On Tuesday night, the committee on Government Relations and Oversight (GRO) found that probable cause exists to move forward with the evidentiary hearings on charges directed toward Student Body Treasurer John Taylor Willis made by five student senators who signed a resolution to impeach Willis.

The punitive action of impeachment was changed by the committee to censure, which is defined as a strong formal reprimand. The committee also voted to drop the charge of abuse of power, leaving neglect of duty as the remaining charge.

After initial statements were made and clarifying questions were asked by members of GRO and of Student Senate during open session, Technician was told it was not allowed to remain in the room during the closed session of deliberation and voting of the committee, and was removed from the hearing.

By the accounts of student senators not in the GRO committee, who were permitted to remain in the room during deliberations, the decision to change the punishment to censure was made in large part due to the fact that impeachment seemed to the committee an excessive punishment in responding to the charge of neglect of duty.

Also by the accounts of student senators sitting in on the deliberations, the committee decided that there was not sufficient evidence to suggest that the charge of abuse of power could be substantiated.

Assistant vice chancellor and Student Government Treasury Department adviser Justine Hollingshead strongly suggested to the committee during the closed session to drop the charge of abuse of power, according to one senator.

During the open hearing, Hollingshead characterized the matter of members of Student Government feeling “unsafe and uncomfortable working in the Student Government Suite” with Willis — phrasing used by Schmidt in a statement to Technician — as one that should be litigated by Student Conduct rather than by Student Senate.

Sponsors were brought into the closed session to be asked about the specifics of what they believed warranted the charge of abuse of power. According to the student senators present in the closed session, the sponsors referred to actions leading to Student Government officials’ feelings of being “unsafe and uncomfortable” working with Willis as the actions that qualified as abuse of power.

Multiple times throughout the hearing, sponsors of the bill declined to provide specific names of members of Student Government who were made to feel unsafe or uncomfortable by Willis’ behaviors. The sponsors, and later Hollingshead, cited confidentiality in matters of student conduct as the reason they could not share specific information on the matter.

During time for committee questioning, Bartolome Cisneros, a second-year senator representing the College of Agriculture and Life Sciences, asked for Willis’ thoughts on the matter of having a resolution to impeach him filed.

Willis said the sponsors of the bill to impeach him made “statements meant to trash my reputation” and that they wanted to “intimidate and harass me and get me out of Student Government.” Willis also said that one of the sponsors “agreed to sign onto the bill last-minute because she loves drama.”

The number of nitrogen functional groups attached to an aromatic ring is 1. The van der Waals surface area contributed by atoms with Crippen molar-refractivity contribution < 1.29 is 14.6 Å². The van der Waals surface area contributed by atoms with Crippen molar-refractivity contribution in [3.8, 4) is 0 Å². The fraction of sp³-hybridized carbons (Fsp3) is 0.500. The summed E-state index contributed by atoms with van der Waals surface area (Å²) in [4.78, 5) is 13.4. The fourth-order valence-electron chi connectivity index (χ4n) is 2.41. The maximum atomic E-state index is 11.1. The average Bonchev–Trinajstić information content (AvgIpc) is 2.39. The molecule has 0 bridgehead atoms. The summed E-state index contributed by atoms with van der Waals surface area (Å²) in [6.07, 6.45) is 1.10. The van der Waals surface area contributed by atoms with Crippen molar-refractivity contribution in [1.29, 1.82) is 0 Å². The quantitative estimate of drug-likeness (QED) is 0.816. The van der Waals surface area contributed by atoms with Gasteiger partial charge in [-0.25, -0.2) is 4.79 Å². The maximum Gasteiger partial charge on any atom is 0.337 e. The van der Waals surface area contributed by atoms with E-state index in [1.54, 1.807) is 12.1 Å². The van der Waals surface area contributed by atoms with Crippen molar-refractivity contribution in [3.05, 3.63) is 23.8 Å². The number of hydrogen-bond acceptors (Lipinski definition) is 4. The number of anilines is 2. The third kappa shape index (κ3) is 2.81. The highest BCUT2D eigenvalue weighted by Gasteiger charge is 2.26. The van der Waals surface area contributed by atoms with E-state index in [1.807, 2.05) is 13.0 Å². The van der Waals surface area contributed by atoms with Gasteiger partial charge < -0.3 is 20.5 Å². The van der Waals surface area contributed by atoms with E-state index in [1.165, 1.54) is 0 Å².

James Withrow, a GRO committee member and graduate student studying entomology, asked the five sponsors during open session, before the decision was made by the committee to lessen the punishment to censure, whether they expected to proceed with impeachment as opposed to censure or a lesser punishment.

Senators Gabrielle Dauntain, Rebecca Locklin, Kate Puricz and Samantha Chan all said they expected to move forward with impeachment, given the context of the evidence with which they said they were presented in preparing their case against Willis.

Technician removed from closed session

Hollingshead says that the meeting moving into closed session was allowed due to the rights of the committee chair to entertain such a motion, and also due to precedence.

“It’s a precedent that has been set by this body,” Hollingshead said. “And it also is permissible to go into executive session, which would be closed-door, for the committee to deliberate.”

Per NC State Student Government statutes, “All meetings of public bodies shall be open to all North Carolina State University Students, except as the closing of meetings is permitted by the General Statutes of North Carolina. Permissible reasons under state law include: (a) To prevent the disclosure of information that is privileged or confidential according to federal, state, or local law; (b) To prevent premature disclosure of awards; (c) To preserve the attorney client privilege; (d) To consider the appointment or removal of an individual to or from a non-public body; (e) As otherwise provided for by the Student Body Statutes.”

When Dunn was asked to clarify the legal reasoning for removal, he directed the question to Hollingshead, who did not provide any.

“You have already made a motion and voted on that,” Hollingshead said to Ryan Dunn, chair of GRO, referring to the decision to move into closed deliberation. “You, as the chair, are able to accept that for deliberation and closed-door session of an executive session of this committee. That is your choice as a committee.”